Behind in the polls, Republican John McCain on Monday called Democratic rival Barack Obama a liar Monday as he leveled his harshest criticism yet, and said the campaign boils down to one question: Who is Obama really?
McCain, speaking about the financial crisis, took offense at Obama's accusation that McCain opposed regulation that would have prevented the credit crunch. “I guess he believes if a lie is big enough and repeated often enough it will be believed,” McCain said.
The Arizona senator, a veteran of more than two decades in Congress, told his audience that while he is a known quantity, the same cannot be said about Obama, who is midway through his first term as a senator from Illinois.
“You need to know who you're putting in the White House – where the candidate came from and what he or she believes,” McCain said. “And you need to know now, before it is time to choose.”
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He added: “There are essential things that we don't know about Sen. Obama or the record he brings to this campaign.”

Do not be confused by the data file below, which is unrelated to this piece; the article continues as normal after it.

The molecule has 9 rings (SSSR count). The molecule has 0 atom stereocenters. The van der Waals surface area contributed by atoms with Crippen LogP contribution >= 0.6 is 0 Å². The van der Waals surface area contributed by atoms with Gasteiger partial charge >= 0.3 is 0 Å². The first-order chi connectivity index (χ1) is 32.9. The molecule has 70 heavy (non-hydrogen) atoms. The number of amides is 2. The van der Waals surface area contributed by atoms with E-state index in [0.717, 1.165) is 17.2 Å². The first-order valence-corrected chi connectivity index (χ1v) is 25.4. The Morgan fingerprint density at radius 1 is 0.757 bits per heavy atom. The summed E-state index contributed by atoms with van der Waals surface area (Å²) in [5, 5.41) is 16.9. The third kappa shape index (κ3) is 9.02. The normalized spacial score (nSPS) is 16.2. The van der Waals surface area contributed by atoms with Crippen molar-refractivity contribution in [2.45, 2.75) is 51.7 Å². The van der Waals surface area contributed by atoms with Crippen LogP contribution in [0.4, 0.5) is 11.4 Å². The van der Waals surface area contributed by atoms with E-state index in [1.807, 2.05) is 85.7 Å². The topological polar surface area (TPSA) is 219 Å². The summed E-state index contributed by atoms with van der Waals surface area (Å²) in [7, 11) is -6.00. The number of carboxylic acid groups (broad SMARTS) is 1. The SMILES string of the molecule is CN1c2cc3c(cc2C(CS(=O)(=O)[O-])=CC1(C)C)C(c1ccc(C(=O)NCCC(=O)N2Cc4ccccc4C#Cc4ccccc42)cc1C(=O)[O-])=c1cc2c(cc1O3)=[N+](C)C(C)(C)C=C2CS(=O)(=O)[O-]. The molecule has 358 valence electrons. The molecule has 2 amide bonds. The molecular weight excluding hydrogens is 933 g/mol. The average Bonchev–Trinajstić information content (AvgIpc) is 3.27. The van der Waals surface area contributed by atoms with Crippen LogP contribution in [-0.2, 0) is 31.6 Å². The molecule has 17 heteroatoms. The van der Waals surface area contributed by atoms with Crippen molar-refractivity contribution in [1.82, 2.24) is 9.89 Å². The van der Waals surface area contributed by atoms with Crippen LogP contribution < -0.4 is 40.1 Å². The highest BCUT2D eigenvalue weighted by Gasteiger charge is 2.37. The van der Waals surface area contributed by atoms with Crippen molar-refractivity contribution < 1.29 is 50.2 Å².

Obama campaign spokesman Tommy Vietor said McCain is a “truly angry candidate” who is trying to divert attention from the economy and that it was Obama who warned, in 2007, of the subprime mortgage crisis blamed for the turmoil in the financial industry. Vietor said McCain has been consistent in calling for less regulation, “proving that he hasn't learned any lessons from the last banking scandal he was involved in.”
That was an allusion to Charles Keating, a savings and loan financier and McCain friend and campaign contributor who ultimately was convicted of securities fraud. Just months into his Senate career in the late 1980s, McCain made what he has called “the worst mistake of my life” by participating in meetings with banking regulators on behalf of Keating.
The Senate ethics committee investigated five senators' relationships with Keating; McCain was cited for a lesser role than the others, including his “poor judgment.”
Obama, McCain said, sidesteps questions and criticizes anyone who challenges him.
“Whatever the question, whatever the issue, there's always a back story with Sen. Obama. All people want to know is: What has this man ever actually accomplished in government? What does he plan for America?” McCain said. “But ask such questions and all you get in response is another angry barrage of insults.”